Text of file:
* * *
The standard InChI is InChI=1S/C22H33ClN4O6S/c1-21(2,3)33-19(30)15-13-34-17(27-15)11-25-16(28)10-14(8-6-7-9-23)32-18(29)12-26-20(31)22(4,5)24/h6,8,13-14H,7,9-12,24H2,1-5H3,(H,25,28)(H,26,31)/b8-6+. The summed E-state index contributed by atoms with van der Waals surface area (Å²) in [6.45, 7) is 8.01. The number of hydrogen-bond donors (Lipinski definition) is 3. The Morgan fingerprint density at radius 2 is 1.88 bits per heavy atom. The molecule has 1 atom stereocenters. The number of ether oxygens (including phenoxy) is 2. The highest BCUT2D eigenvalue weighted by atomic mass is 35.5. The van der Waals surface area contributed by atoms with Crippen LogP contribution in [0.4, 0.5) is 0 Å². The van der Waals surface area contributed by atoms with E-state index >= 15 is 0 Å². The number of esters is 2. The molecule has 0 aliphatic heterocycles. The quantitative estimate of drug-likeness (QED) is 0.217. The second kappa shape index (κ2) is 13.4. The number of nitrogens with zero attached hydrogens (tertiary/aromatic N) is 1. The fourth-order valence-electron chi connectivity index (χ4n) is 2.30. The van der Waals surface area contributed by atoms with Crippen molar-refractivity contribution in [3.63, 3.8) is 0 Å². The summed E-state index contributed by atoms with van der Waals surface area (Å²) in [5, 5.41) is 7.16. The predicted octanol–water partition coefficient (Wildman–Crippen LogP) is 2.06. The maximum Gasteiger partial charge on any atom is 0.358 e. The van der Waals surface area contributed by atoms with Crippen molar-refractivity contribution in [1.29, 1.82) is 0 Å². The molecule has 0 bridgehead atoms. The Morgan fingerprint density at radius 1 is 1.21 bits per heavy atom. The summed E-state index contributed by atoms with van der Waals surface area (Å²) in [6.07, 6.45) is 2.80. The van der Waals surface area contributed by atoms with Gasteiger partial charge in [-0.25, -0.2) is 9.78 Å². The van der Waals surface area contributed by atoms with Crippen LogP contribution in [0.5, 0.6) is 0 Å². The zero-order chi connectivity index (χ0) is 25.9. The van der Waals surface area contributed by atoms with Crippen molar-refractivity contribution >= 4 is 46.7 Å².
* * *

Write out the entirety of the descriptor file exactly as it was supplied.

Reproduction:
The standard InChI is InChI=1S/C22H33ClN4O6S/c1-21(2,3)33-19(30)15-13-34-17(27-15)11-25-16(28)10-14(8-6-7-9-23)32-18(29)12-26-20(31)22(4,5)24/h6,8,13-14H,7,9-12,24H2,1-5H3,(H,25,28)(H,26,31)/b8-6+. The summed E-state index contributed by atoms with van der Waals surface area (Å²) in [6.45, 7) is 8.01. The number of hydrogen-bond donors (Lipinski definition) is 3. The Morgan fingerprint density at radius 2 is 1.88 bits per heavy atom. The molecule has 1 atom stereocenters. The number of ether oxygens (including phenoxy) is 2. The highest BCUT2D eigenvalue weighted by atomic mass is 35.5. The van der Waals surface area contributed by atoms with Crippen LogP contribution in [0.4, 0.5) is 0 Å². The van der Waals surface area contributed by atoms with E-state index >= 15 is 0 Å². The number of esters is 2. The molecule has 0 aliphatic heterocycles. The quantitative estimate of drug-likeness (QED) is 0.217. The second kappa shape index (κ2) is 13.4. The number of nitrogens with zero attached hydrogens (tertiary/aromatic N) is 1. The fourth-order valence-electron chi connectivity index (χ4n) is 2.30. The van der Waals surface area contributed by atoms with Crippen molar-refractivity contribution in [3.63, 3.8) is 0 Å². The summed E-state index contributed by atoms with van der Waals surface area (Å²) in [5, 5.41) is 7.16. The predicted octanol–water partition coefficient (Wildman–Crippen LogP) is 2.06. The maximum Gasteiger partial charge on any atom is 0.358 e. The van der Waals surface area contributed by atoms with Crippen molar-refractivity contribution in [1.29, 1.82) is 0 Å². The molecule has 0 bridgehead atoms. The Morgan fingerprint density at radius 1 is 1.21 bits per heavy atom. The summed E-state index contributed by atoms with van der Waals surface area (Å²) in [6.07, 6.45) is 2.80. The van der Waals surface area contributed by atoms with Gasteiger partial charge in [-0.25, -0.2) is 9.78 Å². The van der Waals surface area contributed by atoms with Crippen LogP contribution in [0.5, 0.6) is 0 Å². The zero-order chi connectivity index (χ0) is 25.9. The van der Waals surface area contributed by atoms with Crippen molar-refractivity contribution >= 4 is 46.7 Å².